I think we often have read/heard Romans 5:8 ” but God shows his love for us in that while we were still sinners, Christ died for us.” by itself.  Wonderful verse – but read the verses before it and it almost takes on new life (at least it did for me) “6 For while we were still weak, at the right time Christ died for the ungodly. 7 For one will scarcely die for a righteous person—though perhaps for a good person one would dare even to die— 8 but God shows his love for us in that while we were still sinners, Christ died for us.”

Think about it – you pour yourself into something that’s going well, and it might be actually worth finishing – but, when it starts to mess up, or for sure when it’s all trashed and not worth anything – you lose motivation to work on it or finish it, right?  Verse 7 says perhaps for a righteous/good person, someone would actually step up and die for them, but for someone sinful, why in the world would anyone die for them?  But that is exactly what Christ did, He took mankind – weak and unworthy, soiled and broken – and saw man as worth salvaging…He saw you and me as worth salvaging – and He gave His life to do it!   I’d say that’s good, wouldn’t you?


Romans 5 (The Message) – I love this translation of these verses also.


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Jesus Redeems


1. To recover ownership of by paying a specified sum.
2. To pay off (a promissory note, for example).
3. To turn in (coupons, for example) and receive something in exchange.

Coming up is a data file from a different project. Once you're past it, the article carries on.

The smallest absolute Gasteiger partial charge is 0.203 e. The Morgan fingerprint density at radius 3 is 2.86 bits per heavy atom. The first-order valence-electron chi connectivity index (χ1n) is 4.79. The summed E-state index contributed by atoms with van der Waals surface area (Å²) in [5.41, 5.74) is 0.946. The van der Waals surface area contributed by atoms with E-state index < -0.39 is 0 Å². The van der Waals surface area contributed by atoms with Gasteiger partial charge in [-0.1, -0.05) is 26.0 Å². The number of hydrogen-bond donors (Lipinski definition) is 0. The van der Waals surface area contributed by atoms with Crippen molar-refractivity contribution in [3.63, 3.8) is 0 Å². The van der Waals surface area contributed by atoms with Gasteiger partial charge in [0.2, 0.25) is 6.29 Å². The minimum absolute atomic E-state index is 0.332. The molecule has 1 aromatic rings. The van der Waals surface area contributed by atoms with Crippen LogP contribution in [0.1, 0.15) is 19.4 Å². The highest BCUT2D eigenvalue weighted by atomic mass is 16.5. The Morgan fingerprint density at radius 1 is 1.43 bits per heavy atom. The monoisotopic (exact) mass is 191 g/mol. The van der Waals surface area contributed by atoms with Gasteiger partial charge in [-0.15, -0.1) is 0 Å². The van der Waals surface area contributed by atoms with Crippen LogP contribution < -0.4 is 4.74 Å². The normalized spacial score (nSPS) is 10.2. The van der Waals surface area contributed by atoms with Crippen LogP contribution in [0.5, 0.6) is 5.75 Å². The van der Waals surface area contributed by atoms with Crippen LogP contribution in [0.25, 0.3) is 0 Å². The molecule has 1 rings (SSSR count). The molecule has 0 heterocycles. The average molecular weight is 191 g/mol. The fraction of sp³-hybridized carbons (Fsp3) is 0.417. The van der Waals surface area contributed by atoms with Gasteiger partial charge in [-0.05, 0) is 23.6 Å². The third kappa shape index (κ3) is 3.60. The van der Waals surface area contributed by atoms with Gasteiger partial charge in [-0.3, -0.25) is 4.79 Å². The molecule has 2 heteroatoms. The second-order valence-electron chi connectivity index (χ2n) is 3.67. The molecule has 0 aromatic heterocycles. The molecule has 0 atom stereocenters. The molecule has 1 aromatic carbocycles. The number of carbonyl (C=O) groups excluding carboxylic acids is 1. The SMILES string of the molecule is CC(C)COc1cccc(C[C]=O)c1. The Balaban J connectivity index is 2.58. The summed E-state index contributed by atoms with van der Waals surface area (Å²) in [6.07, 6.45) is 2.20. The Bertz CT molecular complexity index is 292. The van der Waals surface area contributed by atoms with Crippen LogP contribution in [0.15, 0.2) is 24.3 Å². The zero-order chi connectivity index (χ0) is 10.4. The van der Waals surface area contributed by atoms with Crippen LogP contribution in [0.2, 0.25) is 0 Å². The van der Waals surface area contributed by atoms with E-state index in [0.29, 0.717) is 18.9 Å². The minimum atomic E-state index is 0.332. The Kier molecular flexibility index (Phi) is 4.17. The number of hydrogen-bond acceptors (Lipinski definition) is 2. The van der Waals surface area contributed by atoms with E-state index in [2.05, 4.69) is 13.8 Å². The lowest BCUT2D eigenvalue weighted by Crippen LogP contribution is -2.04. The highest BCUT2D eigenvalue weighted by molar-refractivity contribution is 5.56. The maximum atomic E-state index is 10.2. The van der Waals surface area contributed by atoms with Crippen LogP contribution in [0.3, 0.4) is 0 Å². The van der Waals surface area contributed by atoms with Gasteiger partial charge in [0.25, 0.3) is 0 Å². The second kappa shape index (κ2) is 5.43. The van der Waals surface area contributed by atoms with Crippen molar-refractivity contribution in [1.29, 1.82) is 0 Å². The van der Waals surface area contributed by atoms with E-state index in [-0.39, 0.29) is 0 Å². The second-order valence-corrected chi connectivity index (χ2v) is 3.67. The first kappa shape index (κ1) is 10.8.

4. To fulfill (a pledge, for example).
5. To set free; rescue or ransom.
6. To save from a state of sinfulness and its consequences.
7. To make up for
8. To restore the honor, worth, or reputation of
I think it is safe to say that Jesus did all these things with His blood on the cross.  He bought back what He and the Father created by His sacrifice – we were “bought with a price” (1 Cor. 6:20).  Christ’s  substitutionary atonement fulfills the Old Testament Law’s demands more than a lamb ever could – He is OUR substitute Lamb.  He sets us free – buying us out of our slavery of sin, not with silver or gold, but with His precious blood and spotless, sinless life.  If we recognize our sad sinful state and accept His sacrifice to overtake our lives, He delivers us from that way of life and its ultimate consequence (Rom. 6:23).    His blood covers our imperfections, our blemishes… our spots.  His redemption brings us near to the Father, brings us into the Family as adopted sons and daughters.  His work on the cross allows us to also offer a sacrifice –  a living one – “Therefore I urge you, brethren, by the mercies of God, to present your bodies a living and holy sacrifice, acceptable to God, which is your spiritual service of worship. And do not be conformed to this world, but be transformed by the renewing of your mind, so that you may prove what the will of God is, that which is good and acceptable and perfect.” Rom. 12:1-2.
I don’t really know that I think about what redemption means enough.  I even admit that I get very emotional when I think about it on a deeper level.  I know that I know what it means to BE redeemed (do you?), but sometimes I forget the part about what we are redeemed FOR.  Christ didn’t pay the ultimate price for us to simply sit around and be forgiven.  If I cost that much – if you cost that much, shouldn’t we want to do more?  Not because we are required to pay it back, because we NEVER would be able to even if we tried – that’s not how it works.  I am simply saying that we should do our best to be transformed and not conformed because it is an act of worship.  We should do this because by being different from the world and by telling the world why, there might just be a few more people in our lives that benefit from being bought back by the redeeming grace of Jesus Christ our Lord.